DMacKenzie
Reply to  Nick Stokes
September 13, 2022 8:10 am

IMO, they mean they didn’t include feedbacks like clouds and aerosols, since they did include water RH which is the largest “feedback” (I dislike the use of the term due to the high pitched squeal it causes in my brain). If they left out RH increase, essentially 7% water vapor increase per degree of warming, their numbers would be even lower.

Reply to  DMacKenzie
September 13, 2022 7:32 pm

Again, from the quote
But the message of the discussion above is that simple, feedback-free estimates give a climate sensitivity S — the warming from a doubling of the CO2 fraction f — of about S = 1 K.

That is about what most people get.

DMacKenzie
Reply to  Nick Stokes
September 13, 2022 9:56 am

It must include RH of about 7% per degree, which is the major water vapor feedback, or their answer would be even lower than 1K per doubling…

DonM
Reply to  Nick Stokes
September 13, 2022 8:40 am

what do you ‘get’ when you increase by 1.33, rather than doubling.

what do you measure?
and, how do you measure?

and how can you possibly stand confident.

PCman999
Reply to  DonM
September 13, 2022 12:31 pm

Yes, exactly! In the ~2 centuries that CO2 has increased roughly steadily temperatures have been all over the place – how can anyone seriously declare a relationship with any confidence.

The people who believe in the clearing skies-more sunshine idea have more credibility than the CO2/methane explains all group – and that latter group only has as much cred as the contrail people!

My apologies to the contrail people…

Jim Gorman
Reply to  Nick Stokes
September 15, 2022 8:25 am

Big deal. Can you go outside and tell the temperature to that degree of accuracy? Can you move from northern Kansas to anywhere in Oklahoma and experience that same average annual temperature difference?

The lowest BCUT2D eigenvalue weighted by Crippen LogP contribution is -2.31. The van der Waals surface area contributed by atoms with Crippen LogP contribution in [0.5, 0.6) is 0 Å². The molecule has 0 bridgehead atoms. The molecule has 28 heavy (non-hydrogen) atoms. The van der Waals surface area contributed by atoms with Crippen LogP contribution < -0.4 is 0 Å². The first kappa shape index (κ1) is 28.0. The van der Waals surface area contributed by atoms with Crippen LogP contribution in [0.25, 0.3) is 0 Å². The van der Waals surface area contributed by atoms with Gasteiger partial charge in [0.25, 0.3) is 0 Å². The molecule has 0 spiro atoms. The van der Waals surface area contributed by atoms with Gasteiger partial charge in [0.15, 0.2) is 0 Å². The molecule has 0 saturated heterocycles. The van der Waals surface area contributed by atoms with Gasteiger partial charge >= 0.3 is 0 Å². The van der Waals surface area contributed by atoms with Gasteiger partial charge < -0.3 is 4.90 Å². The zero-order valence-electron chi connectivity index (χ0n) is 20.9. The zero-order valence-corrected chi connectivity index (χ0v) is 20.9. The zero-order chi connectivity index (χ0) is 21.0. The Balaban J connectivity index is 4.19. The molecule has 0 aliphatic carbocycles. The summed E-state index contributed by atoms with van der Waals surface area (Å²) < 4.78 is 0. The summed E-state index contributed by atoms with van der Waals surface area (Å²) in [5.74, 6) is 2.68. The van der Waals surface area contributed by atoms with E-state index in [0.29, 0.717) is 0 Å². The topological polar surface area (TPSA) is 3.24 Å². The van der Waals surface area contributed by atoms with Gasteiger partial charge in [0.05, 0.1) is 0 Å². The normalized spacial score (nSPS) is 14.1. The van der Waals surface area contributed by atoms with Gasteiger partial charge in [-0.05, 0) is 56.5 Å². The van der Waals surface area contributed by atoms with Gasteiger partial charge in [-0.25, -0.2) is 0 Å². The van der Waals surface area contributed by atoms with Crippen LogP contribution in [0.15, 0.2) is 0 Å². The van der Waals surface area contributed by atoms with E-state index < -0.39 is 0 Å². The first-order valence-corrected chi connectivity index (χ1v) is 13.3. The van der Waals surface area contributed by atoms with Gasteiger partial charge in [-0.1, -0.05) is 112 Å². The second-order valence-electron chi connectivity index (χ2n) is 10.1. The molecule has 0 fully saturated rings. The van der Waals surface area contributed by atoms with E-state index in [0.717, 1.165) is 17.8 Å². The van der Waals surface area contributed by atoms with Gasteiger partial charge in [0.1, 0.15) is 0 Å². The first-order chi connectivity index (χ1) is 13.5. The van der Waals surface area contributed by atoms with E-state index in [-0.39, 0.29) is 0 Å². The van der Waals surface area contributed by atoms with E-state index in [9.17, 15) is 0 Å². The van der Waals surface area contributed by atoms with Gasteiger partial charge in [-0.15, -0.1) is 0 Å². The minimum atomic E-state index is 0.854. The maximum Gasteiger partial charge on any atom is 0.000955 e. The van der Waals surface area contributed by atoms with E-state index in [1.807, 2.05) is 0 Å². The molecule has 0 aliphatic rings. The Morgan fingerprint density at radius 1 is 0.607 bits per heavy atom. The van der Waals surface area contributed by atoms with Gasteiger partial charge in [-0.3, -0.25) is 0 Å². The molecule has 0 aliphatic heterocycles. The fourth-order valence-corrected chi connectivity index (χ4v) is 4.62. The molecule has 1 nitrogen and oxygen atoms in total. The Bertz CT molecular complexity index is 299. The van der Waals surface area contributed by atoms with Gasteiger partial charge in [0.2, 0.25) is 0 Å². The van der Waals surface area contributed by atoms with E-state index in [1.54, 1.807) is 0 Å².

Gerry Parker
Reply to  DMacKenzie
September 13, 2022 6:01 am

Hi Nick,

I have not followed this particular issue, so have no dog in this fight, other than…

What remains so offensive is that after +30 years of bad models, the ‘experts’ still don’t see any problem with the difference between measured values and clearly erroneous model predictions. Let’s even keep aside the problems with measuring sites that abnormally warm the data.

For me, averaging (however many bad models there are now) to determine a consensus guess is particularly offensive. I never attended an engineering class where the professor averaged the students’ guesswork to determine a consensus answer on an exam. Maybe that’s something done in universities today.

People expect scientists to be rigorous and honest. Something is clearly wrong with the model predictions, and continuing to push results from models that deviate so consistently from measured data (arguably warmed data) is not winning the point.

Matthew Schilling
Reply to  Gerry Parker
September 13, 2022 8:44 am

Science went off the rails decades ago and not just climate science. Leftists destroy everything they touch, of course, but obtuse technicians fumbling about at the desks vacated by their betters have also wreaked damage and sent things sliding sideways.

“I hated all my toil in which I toil under the sun, seeing that I must leave it to the man who will come after me, and who knows whether he will be wise or a fool? Yet he will be master of all for which I toiled and used my wisdom under the sun. This also is vanity.” (Ecc 2:18-19)

Wise, old King Solomon wrote that nearly 3,000 years ago. It could’ve been written by Isaac Newton, or by one of the Founding Fathers, or by Jonas Salk.

PCman999
Reply to  Matthew Schilling
September 13, 2022 12:39 pm

That’s happening before our eyes – generations past built up a great civilization but current governments are letting it crumble while spending sums coerced from crushing taxes on useless unreliables and subsidies for rich people’s electric toys.

PCman999
Reply to  Gerry Parker
September 13, 2022 12:35 pm

Governments and Universities should judge the accuracy of all the climate models every year and hand out grants only to the ones that actually model the climate well.

Why is failure rewarded?

In the engineering world, failure is rewarded with lawsuits and unemployment – why should it be different for academia?

Arthur
Reply to  PCman999
September 14, 2022 2:00 am

Because they have not failed. Yes, they fail to construct accurate models, but they have succeeded in sensational grant-mongering.

Stephen Lindsay-Yule
Reply to  DMacKenzie
September 13, 2022 7:12 am

Surface temp 15C 288K 390w-m2 is a local temperature/thermal energy not a global temperature/emitted radiation. This is the average summer temperatures in the southern hemisphere. Does that make the whole globe 15C when one half is -4C. 15C matches September for only the northern hemisphere.

NHWinterAverage.png